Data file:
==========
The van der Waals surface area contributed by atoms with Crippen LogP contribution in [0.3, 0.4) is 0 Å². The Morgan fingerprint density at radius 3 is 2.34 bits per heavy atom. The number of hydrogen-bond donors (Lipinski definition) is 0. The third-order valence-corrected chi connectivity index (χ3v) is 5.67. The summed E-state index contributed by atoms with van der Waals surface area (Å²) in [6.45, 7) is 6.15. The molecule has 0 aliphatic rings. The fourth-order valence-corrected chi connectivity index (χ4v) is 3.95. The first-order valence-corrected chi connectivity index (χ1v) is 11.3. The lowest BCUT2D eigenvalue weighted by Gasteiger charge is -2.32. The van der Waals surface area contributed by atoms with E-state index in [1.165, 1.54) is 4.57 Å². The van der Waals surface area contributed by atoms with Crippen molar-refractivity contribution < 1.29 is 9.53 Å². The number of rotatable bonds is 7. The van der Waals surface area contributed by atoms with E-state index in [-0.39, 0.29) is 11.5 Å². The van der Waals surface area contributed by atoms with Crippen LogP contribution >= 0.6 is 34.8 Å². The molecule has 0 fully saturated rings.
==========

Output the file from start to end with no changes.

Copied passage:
The van der Waals surface area contributed by atoms with Crippen LogP contribution in [0.3, 0.4) is 0 Å². The Morgan fingerprint density at radius 3 is 2.34 bits per heavy atom. The number of hydrogen-bond donors (Lipinski definition) is 0. The third-order valence-corrected chi connectivity index (χ3v) is 5.67. The summed E-state index contributed by atoms with van der Waals surface area (Å²) in [6.45, 7) is 6.15. The molecule has 0 aliphatic rings. The fourth-order valence-corrected chi connectivity index (χ4v) is 3.95. The first-order valence-corrected chi connectivity index (χ1v) is 11.3. The lowest BCUT2D eigenvalue weighted by Gasteiger charge is -2.32. The van der Waals surface area contributed by atoms with E-state index in [1.165, 1.54) is 4.57 Å². The van der Waals surface area contributed by atoms with Crippen molar-refractivity contribution < 1.29 is 9.53 Å². The number of rotatable bonds is 7. The van der Waals surface area contributed by atoms with E-state index in [-0.39, 0.29) is 11.5 Å². The van der Waals surface area contributed by atoms with Crippen LogP contribution >= 0.6 is 34.8 Å². The molecule has 0 fully saturated rings.